Sunday 2 November 2008

Romanized Sinhala On Linux

This post may not be of interest to non Sri Lankans, but considering that a large number of Fedora users are from Sri Lanka (, I decided to post this here.

I was introduced to the new Sinhala smart font by my friend McoreD, and all credits should go to him for discovering this gem. Currently, all available Sinhala fonts are not romanized. Therefore, typing them and displaying them is a real headache. The new smart font Suriyakumara is the first of it's kind, introducing a romanized sinhala font that is very easy to write and display. If the reader does not have the font installed, the displayed text will be in English, but still readable because the characters are directly translated in to their English equivalents. So no more weird looking gobbledygook we have come to experience with the traditional Sinhala fonts. Anyway, take a look at and you will see what I am talking about. The animated header expresses this concept very nicely.

Getting the font to work on Windows involves installing a new keyboard layout. But in Linux, it was a breeze to setup. I was actually amazed by the ease with which I managed to get it working. This is definitely one of those things where the Linux way is much easier than the Windows way.

1. To begin, download the Suriyakumara font.

2. Make a new folder for the font in /usr/share/fonts and copy it over.
sudo mkdir /usr/share/fonts/sinhala
sudo cp Suriyakumara.ttf /usr/share/fonts/sinhala
cd /usr/share/fonts/sinhala

3. Run the font scaler and refresh the font cache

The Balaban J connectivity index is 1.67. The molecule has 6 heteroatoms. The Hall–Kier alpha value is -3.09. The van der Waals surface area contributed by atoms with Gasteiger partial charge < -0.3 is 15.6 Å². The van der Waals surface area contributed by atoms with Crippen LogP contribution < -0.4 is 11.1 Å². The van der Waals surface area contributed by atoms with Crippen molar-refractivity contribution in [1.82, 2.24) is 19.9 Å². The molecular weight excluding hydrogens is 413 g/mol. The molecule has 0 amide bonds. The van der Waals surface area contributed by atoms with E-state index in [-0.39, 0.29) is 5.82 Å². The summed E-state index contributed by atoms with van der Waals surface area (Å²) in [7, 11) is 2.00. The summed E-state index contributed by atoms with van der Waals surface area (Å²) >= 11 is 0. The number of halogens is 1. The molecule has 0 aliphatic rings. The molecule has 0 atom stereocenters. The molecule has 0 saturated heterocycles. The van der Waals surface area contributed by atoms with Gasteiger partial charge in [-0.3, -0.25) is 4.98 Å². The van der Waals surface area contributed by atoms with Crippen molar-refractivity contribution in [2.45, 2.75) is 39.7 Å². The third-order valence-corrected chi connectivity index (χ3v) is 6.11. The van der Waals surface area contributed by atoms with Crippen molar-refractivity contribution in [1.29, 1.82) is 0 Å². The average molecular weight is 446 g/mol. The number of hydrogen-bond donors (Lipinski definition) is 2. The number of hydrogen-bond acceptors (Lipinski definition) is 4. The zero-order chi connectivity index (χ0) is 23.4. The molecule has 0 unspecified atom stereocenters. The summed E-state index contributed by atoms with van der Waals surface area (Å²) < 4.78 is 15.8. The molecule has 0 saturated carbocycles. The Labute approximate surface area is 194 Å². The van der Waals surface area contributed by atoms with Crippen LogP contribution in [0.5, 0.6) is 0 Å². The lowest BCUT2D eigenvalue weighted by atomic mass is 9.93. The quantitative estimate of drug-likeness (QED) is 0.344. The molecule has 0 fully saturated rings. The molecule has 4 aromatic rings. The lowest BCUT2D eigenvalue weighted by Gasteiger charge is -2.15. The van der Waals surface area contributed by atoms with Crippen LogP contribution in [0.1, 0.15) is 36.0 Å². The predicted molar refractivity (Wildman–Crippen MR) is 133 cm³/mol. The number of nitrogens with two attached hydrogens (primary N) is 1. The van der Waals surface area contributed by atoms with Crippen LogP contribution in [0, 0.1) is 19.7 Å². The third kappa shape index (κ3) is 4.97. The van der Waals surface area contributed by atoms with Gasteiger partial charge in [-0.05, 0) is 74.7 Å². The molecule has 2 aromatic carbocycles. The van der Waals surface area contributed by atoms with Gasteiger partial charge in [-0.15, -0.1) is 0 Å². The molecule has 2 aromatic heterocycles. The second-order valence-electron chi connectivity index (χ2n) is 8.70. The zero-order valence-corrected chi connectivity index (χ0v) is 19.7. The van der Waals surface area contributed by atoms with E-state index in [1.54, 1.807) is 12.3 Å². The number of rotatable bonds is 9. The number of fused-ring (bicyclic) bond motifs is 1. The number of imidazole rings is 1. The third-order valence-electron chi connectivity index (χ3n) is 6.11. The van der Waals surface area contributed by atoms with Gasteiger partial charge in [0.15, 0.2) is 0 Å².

sudo mkfontscale && sudo mkfontdir
sudo fc-cache

4. The font is now installed. If Firefox was running while you were doing the above, close it and open it again. Then browse to You should see the left column in Sinhala now.

5. Typing in Sinhala is easy. For example, open up Thunderbird, create a new message and type "penguyin" without the quotes. Select what you typed and change the font to Suriyakumara. You should see "Penguin" written in Sinhala.

6. Some characters such as "th" require latin characters. To be able to type those, go to System > Preferences > Hardware > Keyboard.

7. Click the Layouts tab and click the Add button.

8. Select "Serbia" from the Layout menu and select "Latin with guillements" from the Variants menu. Click Add.

9. By clicking Layout options, you can change the way you want to switch between the different keyboard layouts. I set it to switch when I press both ALT keys together.

10. Give it a spin. For example, to type "thaththa" do the following : "Alt+P aa Alt+P Alt+P aa". The full guide is here.

There is an active dev group over at Take part and help this wonderful project.